Critchfield, K. L., Panizo, M. T., & Benjamin, L. S. (2019). Formulating key psychosocial mechanisms of psychopathology and change in interpersonal reconstructive therapy. In Case formulation for personality disorders (pp. 181-201). Academic Press.

About Presenter

Ken Critchfield, Ph.D. is a tenured Associate Professor and Program Director of the Clinical Psychology Program of the Ferkauf Graduate School of Psychology. Dr. Critchfield’s research, teaching and clinical work all emphasize interpersonal and attachment-based principles of change implemented in Interpersonal Reconstructive Therapy (IRT: Benjamin, 2003; 2018). IRT is an integrative, psychosocial treatment that uses an attachment-based case formulation to tailor treatment for patients having severe and chronic problems characterized comorbid depression, anxiety, PTSD, bipolar disorder, and/or chronic suicidality, often accompanied by personality disorder. Dr. Critchfield earned his Ph.D. in clinical psychology from the University of Utah in 2002, with an internship at the San Francisco VA Medical Center, and post-doctoral training at Weill-Cornell Medical College. He was co-director of the IRT clinic at the University of Utah Neuropsychiatric Institute and was most recently directed the Combined-Integrated Clinical and School Psychology program at James Madison University. Dr. Critchfield is a Fellow of APA’s Society for Advancement of Psychotherapy (Div. 29). He has held leadership roles with the Society for Exploration of Psychotherapy Integration (SEPI), and has long been a member of the Society for Psychotherapy Research (SPR). He maintains a psychotherapy practice and frequently consults on issues of methodology, design, and analysis for work at the interface between interpersonal measurement (especially Structural Analysis of Social Behavior), personality, and psychopathology.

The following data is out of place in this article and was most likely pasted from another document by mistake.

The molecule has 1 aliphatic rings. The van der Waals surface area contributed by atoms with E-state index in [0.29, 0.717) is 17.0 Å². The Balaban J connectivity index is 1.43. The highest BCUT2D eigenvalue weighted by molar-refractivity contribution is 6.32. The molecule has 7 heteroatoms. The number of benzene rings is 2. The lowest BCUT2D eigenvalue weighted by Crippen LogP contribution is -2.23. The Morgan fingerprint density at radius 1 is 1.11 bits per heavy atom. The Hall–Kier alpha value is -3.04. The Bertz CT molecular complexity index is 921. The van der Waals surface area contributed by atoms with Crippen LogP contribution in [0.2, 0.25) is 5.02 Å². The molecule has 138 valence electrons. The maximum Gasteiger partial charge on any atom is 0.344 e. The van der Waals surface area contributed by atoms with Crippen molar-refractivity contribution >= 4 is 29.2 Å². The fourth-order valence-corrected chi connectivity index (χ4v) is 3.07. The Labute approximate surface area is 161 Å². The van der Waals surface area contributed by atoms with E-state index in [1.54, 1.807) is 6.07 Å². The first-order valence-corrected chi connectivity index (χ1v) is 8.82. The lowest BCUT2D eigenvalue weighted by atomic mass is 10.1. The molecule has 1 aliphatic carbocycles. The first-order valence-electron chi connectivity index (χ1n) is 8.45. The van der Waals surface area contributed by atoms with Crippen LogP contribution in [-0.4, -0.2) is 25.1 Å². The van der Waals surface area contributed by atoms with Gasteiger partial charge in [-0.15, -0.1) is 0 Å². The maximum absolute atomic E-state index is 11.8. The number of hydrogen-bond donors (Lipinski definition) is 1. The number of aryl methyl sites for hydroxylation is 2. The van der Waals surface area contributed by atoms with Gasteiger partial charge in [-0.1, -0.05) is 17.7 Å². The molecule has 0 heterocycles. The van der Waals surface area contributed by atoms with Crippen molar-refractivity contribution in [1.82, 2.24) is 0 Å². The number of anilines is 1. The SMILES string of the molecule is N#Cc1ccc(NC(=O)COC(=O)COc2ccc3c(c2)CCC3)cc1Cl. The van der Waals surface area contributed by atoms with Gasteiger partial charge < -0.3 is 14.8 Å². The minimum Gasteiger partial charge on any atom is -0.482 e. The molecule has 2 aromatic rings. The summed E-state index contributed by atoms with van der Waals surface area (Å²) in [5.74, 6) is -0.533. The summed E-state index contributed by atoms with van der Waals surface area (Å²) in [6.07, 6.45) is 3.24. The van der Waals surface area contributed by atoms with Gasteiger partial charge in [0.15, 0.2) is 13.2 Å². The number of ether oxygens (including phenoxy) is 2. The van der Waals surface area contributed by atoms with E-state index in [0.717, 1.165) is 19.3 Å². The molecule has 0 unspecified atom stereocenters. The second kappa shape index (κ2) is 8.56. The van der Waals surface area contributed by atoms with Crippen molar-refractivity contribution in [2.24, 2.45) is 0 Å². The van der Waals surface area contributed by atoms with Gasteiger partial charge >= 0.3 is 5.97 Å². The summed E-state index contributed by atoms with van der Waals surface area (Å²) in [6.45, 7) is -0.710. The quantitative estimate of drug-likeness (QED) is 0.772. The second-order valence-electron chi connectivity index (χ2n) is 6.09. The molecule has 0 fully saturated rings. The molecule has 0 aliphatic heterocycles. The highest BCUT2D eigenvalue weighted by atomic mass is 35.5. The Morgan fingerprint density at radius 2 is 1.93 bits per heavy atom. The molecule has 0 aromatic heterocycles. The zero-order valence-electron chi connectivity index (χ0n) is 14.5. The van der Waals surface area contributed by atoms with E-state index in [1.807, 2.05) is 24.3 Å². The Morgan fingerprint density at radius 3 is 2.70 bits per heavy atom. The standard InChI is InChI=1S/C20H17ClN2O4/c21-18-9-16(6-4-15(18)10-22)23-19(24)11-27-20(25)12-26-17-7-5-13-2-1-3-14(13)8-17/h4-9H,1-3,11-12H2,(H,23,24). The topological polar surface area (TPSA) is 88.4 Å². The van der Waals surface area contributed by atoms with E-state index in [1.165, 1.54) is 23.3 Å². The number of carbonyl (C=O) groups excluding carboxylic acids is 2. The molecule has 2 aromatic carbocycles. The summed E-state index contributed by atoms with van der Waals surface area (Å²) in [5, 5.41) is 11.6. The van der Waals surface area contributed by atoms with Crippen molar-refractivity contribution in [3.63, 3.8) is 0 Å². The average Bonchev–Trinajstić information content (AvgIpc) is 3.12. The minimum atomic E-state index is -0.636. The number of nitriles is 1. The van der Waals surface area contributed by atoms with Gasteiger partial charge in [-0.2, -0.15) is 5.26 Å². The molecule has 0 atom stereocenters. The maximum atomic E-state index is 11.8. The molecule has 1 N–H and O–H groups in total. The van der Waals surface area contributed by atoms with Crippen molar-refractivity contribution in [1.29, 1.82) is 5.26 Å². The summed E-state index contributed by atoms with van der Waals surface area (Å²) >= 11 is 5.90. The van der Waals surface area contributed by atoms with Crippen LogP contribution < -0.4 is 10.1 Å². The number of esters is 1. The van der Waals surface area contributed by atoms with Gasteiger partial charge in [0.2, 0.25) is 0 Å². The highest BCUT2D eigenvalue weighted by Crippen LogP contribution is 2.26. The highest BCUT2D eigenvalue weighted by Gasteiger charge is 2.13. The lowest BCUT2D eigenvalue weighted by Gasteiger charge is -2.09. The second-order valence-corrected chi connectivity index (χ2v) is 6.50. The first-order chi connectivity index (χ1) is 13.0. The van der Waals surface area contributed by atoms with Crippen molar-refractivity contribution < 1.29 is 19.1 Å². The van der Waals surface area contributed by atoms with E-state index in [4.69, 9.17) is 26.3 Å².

Target Audience

This presentation is intended for licensed mental health professionals and advanced graduate student trainees seeking licensure and with some clinical experience. The instructional level of this presentation is INTERMEDIATE.

Continuing Education

  • Philadelphia Behavior Therapy Association is approved by the American Psychological Association to sponsor continuing education for psychologists*. Philadelphia Behavior Therapy Association maintains responsibility for this program and its content.
  • This program provides two (2) hours of CE credits.
  • PBTA is also an authorized provider of CE credits for Professional Counselors, Marriage and Family Therapists, and Clinical Social Workers licensed in the state of Pennsylvania.
  • Full attendance with video display is required to obtain CE credit for this program. APA guidelines do not permit PBTA to issue partial CE credits. No refunds are provided for CE programs. No exceptions allowed.
  • * PBTA does not currently offer CE to practitioners licensed in the state of New York.
  • All events are Eastern Time Zone 
  • Contact if you need any learning accommodations no later than one week before event.
Recommended Readings:

Benjamin, L. S., Rothweiler, J. C., & Critchfield, K. L. (2006). The use of structural analysis of social behavior (SASB) as an assessment tool. Annu. Rev. Clin. Psychol., 2, 83-109.

Critchfield, K. L., Mackaronis, J. E., & Benjamin, L. S. (2017). Integrative use of CBT and Psychodynamic techniques in Interpersonal Reconstructive Therapy. Journal of Psychotherapy Integration, 27(4), 460-475.

Critchfield, K. L., Thapa, P., Panizo, M. T., & Conceição, N. (2022). Using interpersonal reconstructive therapy to address comorbid problems organized by attachment-based learning: The case of Don. Journal of Clinical Psychology, 78, 396– 408.

Critchfield, K. L., Mackaronis, J. E., Thapa, P., & Cechak, P. (2022). A brief overview of safety planning in interpersonal reconstructive therapy. Psychotherapy, 59(2), 168–173.

Critchfield, K. L., Benjamin, L. S., & Levenick, K. (2015). Reliability, sensitivity, and specificity of case formulations for comorbid profiles in Interpersonal Reconstructive Therapy: addressing mechanisms of psychopathology. Journal of Personality Disorders, 29(4), 547-573. doi: